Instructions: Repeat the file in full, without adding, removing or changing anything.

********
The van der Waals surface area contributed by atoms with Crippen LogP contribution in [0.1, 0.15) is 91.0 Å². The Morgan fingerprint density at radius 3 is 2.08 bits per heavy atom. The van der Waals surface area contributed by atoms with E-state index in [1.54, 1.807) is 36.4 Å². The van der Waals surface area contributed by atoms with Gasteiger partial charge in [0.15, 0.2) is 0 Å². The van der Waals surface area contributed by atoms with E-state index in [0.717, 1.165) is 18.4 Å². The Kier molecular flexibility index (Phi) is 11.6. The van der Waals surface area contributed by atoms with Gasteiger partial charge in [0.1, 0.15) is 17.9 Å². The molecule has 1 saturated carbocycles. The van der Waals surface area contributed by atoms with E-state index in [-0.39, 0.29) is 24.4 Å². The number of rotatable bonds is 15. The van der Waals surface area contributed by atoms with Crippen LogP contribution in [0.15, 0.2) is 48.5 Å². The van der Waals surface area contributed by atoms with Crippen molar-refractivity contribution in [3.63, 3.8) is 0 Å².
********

The van der Waals surface area contributed by atoms with Crippen LogP contribution in [0.1, 0.15) is 91.0 Å². The Morgan fingerprint density at radius 3 is 2.08 bits per heavy atom. The van der Waals surface area contributed by atoms with E-state index in [1.54, 1.807) is 36.4 Å². The van der Waals surface area contributed by atoms with Gasteiger partial charge in [0.15, 0.2) is 0 Å². The van der Waals surface area contributed by atoms with E-state index in [0.717, 1.165) is 18.4 Å². The Kier molecular flexibility index (Phi) is 11.6. The van der Waals surface area contributed by atoms with Gasteiger partial charge in [0.1, 0.15) is 17.9 Å². The molecule has 1 saturated carbocycles. The van der Waals surface area contributed by atoms with E-state index in [-0.39, 0.29) is 24.4 Å². The number of rotatable bonds is 15. The van der Waals surface area contributed by atoms with Crippen LogP contribution in [0.15, 0.2) is 48.5 Å². The van der Waals surface area contributed by atoms with Crippen molar-refractivity contribution in [3.63, 3.8) is 0 Å².